For Coralie, the unisex element is “about the characters that Paul is able to play with in his musical career.” In this way, Mosaert is truly a reflection of Stromae’s artistic vision, in which gender differences have always been a recurrent theme. In December of last year, Stromae appeared on French cable channel Canal+, on the nightly show Le Grand Journal, to perform songs from his latest album. Through camera effects, seated aside host Antoine de Caunes, Stromae introduced his “significant other” to the stage: a tall woman entered who looked like Stromae, (and who was, in fact, Stromae dressed up), wearing a tailored burgundy velvet jacket, and appeared to take a seat facing him. Appearing on screen together, both talked about the writing process of the song “Tous les mêmes,” which addresses the relationship between men and women. The conversation turned into an argument on who did what. The duo then walked to the stage and merged into one person, dressed as a woman on the right side, a man on the left. The same image, of a dual-gender Stromae, appeared on the cover of Time Out New York.
But the tight relationship between Mosaert, the brand, and Stromae, the singer, is set to end. “Paul is of course the face of the brand, he wore the first capsule,” says Coralie. Paul cuts in, “I wore everything, yes, but now I want to distance Stromae from the brand. I want it to stand on its own. Otherwise, we contain ourselves too much in the design process. We don’t want to do only what Stromae would wear. By separating the two we’ll be able to do more.”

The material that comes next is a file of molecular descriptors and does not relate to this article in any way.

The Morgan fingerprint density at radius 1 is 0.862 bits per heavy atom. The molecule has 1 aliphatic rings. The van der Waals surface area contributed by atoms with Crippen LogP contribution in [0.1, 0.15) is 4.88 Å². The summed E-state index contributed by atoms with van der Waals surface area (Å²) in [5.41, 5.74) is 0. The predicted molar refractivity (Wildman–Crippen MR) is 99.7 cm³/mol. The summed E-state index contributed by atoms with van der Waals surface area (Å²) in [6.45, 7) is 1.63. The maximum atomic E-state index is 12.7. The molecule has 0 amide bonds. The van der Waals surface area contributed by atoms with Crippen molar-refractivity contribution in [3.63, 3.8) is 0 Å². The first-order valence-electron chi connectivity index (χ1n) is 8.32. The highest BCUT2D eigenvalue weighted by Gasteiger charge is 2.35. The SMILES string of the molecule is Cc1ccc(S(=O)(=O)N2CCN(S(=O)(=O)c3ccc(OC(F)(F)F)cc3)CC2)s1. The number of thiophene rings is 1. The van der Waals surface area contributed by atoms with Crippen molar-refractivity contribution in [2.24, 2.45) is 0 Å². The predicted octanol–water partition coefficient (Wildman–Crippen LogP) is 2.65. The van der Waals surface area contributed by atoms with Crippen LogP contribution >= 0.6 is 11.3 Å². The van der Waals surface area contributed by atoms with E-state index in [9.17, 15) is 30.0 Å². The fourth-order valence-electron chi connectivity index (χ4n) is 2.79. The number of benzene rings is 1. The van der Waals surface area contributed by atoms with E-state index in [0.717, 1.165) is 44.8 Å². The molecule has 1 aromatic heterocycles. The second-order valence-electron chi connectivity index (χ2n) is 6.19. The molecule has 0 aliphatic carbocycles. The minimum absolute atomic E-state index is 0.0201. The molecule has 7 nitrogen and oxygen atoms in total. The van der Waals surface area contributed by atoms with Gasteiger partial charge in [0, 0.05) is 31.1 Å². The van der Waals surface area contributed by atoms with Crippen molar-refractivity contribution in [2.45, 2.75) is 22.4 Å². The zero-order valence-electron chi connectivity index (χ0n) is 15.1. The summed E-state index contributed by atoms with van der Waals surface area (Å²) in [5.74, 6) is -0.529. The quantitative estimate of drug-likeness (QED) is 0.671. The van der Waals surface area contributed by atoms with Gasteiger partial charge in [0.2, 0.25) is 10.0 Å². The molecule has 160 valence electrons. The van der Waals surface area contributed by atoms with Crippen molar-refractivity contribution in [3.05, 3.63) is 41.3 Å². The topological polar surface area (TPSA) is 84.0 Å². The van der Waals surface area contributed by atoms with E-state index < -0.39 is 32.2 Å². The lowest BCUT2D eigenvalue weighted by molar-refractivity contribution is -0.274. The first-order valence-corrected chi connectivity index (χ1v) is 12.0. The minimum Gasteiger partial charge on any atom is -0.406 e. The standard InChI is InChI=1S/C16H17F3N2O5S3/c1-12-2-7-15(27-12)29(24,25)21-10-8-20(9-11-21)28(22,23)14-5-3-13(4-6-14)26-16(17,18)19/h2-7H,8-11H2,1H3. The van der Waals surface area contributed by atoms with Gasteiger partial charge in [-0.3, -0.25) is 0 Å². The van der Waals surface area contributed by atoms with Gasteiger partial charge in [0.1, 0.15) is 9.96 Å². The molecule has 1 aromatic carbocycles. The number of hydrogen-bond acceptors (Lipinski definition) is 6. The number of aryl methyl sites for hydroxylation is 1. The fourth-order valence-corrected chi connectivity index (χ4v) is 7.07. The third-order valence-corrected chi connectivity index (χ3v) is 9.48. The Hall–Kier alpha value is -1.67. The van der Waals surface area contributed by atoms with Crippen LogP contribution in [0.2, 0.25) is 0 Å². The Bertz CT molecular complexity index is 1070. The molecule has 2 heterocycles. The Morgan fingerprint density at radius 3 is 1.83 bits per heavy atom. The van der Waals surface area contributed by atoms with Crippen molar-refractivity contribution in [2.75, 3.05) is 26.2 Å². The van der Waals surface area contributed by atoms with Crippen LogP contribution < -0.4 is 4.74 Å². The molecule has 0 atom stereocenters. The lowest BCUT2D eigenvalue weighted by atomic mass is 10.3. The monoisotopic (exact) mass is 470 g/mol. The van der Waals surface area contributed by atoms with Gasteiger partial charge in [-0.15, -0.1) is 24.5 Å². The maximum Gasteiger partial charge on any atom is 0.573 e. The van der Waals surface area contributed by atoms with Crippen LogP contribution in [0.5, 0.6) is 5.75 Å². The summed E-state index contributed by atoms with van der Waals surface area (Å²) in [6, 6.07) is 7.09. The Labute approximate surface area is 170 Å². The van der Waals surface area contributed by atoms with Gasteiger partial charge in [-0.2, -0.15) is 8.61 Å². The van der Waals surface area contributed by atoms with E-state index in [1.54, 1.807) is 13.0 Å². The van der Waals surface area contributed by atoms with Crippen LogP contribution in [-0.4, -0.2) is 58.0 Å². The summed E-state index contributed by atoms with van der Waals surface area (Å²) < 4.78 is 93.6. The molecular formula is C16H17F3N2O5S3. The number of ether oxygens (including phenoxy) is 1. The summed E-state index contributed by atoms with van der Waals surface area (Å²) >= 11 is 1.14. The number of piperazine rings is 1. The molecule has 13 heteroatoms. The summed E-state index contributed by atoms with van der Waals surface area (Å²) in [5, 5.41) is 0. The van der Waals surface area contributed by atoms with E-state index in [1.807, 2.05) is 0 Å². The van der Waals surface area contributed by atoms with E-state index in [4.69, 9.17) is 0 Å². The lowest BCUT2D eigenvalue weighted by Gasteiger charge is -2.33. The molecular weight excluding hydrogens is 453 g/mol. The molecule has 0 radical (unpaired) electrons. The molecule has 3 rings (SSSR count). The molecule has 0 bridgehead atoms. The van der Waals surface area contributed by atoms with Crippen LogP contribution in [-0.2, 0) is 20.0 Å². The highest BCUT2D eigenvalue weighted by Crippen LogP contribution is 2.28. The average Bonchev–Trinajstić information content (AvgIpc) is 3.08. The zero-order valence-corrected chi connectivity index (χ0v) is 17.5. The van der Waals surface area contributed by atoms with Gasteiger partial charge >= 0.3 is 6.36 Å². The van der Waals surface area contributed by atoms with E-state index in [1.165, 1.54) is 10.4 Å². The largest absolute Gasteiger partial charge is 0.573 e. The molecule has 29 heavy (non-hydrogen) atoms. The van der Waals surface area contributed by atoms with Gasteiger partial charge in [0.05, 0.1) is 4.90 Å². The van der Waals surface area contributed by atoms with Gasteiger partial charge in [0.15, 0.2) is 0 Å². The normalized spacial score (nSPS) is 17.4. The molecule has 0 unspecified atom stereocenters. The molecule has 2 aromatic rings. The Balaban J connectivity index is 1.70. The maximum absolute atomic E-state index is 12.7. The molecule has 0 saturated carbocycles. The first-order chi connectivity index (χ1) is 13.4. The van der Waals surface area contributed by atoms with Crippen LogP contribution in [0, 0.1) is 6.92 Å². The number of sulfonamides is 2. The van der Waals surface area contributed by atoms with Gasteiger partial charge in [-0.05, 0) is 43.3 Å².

By moving the brand out of the shadow of the artist, the brand aims to expand its appeal. “As there are people who like Stromae’s music but not the way he dresses, I want people who like the clothes but not the music to buy the products,” says Coralie.
But it won’t be easy. “I’m not going to lie, it will be complicated to separate the two. The Stromae project was created by Paul Van Haver; the Mosaert project was created by Paul Van Haver, too. Its the same team, the same producers, the same graphic designers, the same manager,” admits Van Haver.
The ambition is simple, says Coralie: “As for now, the capsules are following the footsteps of Stromae, because there has been the album, the tour,” she says. “But when it will calm down, when he goes back to the studios, we want the brand to stay in the air du temps.”